Autism & Psychopharmacology From Ethical Issues in Psychopharmacology
I found the online chapter “Ethical Issues in Psychopharmacology” from Steven J. Marcus’s book Neuroethics Mapping the Field to be well balanced. I am open about my bias toward the psychopharmaceutical industry. I find psychopharmacology to be a necessary evil in the field of therapy. I know that there are many psychological disorders that call for medication because therapy alone will not work.
Progress in science is making it clearer that most of these disorders are biological genetic defects and not from dysfunctional family dynamics as early psychoanalyst believed. My bias is not so much against the use of medication as it is against the overuse and misuse of psycho pharmaceuticals. Knowing my own bias, I picked this online chapter because of its unbiased look at ADHD medications. I felt it looked at both the positives and negatives of ADHD medication treatments. According to Marcus, “Dr. Hyman pointed out the general efficacy and safety of psychotropic drugs, but he noted that the while their immediate benefits are well understood, we really know very little about their long-term effects on the brain” (p.1).
Dr. Hyman feels the problem is that ADHD is being over diagnosed to children who are nothing more than very active. Dr. Hyman says, “It is important that ADHD not be diagnosed as soon as Johnny acts up in Mrs. Robinson’s classroom” (p.2). I agree with Dr, Hyman that ADHD does not automatically require a child to be hyperactive. When looking for signs of ADHD, it is more important to look for a lack of concentration and severity. ADHD symptoms must not only appear in the school but in the child’s home as well. I feel that Dr. Hyman insight is correct, the more we over-diagnose the less we meet the needs of children actually suffering from ADHD.
It is my opinion that this can only be corrected by not allowing general M.D. practitioners to prescribe psychopharmacology medications. We should only allow psychiatrists and psychologist (New Mexico and Louisiana) to prescribe psychopharmaceuticals. An average medical doctor has no knowledge of psychology so how can they prescribe psychopharmacology medication correctly?
Dr. Hyman’s is concerned about giving children under six years of age methylphenidates. He says that methylphenidates have been studied well on school age children but not on younger kids. It not that he is against it he believes that it needs to be researched and tested before we continue to prescribe psychotropic drugs to children under six. I believe that it is important to research much further, to find out if we are altering children’s brains’ permanently.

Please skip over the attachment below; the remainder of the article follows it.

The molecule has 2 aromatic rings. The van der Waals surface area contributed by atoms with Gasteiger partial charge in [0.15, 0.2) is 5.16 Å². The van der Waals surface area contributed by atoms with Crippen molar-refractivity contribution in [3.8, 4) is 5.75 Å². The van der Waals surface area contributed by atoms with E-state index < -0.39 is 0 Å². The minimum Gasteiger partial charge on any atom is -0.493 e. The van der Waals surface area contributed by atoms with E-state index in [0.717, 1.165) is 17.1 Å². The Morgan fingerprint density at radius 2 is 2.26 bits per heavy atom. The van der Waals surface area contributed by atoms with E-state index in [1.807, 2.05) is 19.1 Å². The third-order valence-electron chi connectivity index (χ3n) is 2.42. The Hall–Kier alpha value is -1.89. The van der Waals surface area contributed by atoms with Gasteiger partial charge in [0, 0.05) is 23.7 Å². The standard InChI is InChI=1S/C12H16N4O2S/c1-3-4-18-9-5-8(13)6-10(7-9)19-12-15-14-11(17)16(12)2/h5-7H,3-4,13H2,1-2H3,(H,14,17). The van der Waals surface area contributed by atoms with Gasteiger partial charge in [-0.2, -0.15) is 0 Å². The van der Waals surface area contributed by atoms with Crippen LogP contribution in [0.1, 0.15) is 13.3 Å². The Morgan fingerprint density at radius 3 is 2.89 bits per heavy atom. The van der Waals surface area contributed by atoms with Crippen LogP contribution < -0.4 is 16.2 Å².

If we permanently change the dendrite spines, and cause irreversible synapse remodeling what is the outcome down the road when a child becomes an adult? Dr. Hyman says, “I think that we as a community, and as a society, have a set of complex and not fully resolved ideas about psychopharmacology—in all patients, but especially in children—that is a very rich topic for continued discussion” (p.5). I agree with Dr. Hyman that we can no longer continue on the path were on when it come to psychopharmacology.
It is time for us to come up with some solutions to some urgent issues surrounding the use of psychopharmaceutical medication and children.Five talking points that I would use from Dr. Hyman’s speech when addressing a matter with a prescribing psychiatrist:
- I would address the child’s age. I would have issues with giving any kid under six years old medication at all.
- I would make sure that therapy was still continued after medication was given.
- The psychiatrist would need to assure me that medication could be ended if the child seemed to be growing out of the disorder.
- The psychiatrist would need to have a vast knowledge of the negatives and positives of the prescribed medication.
Make sure that the therapist that is working with my client has compassionate and caring qualities. I say this because the psychiatrist that works with my clients now is like a cold robot; it boggles me that this man I work with chose a field where human empathy is so needed.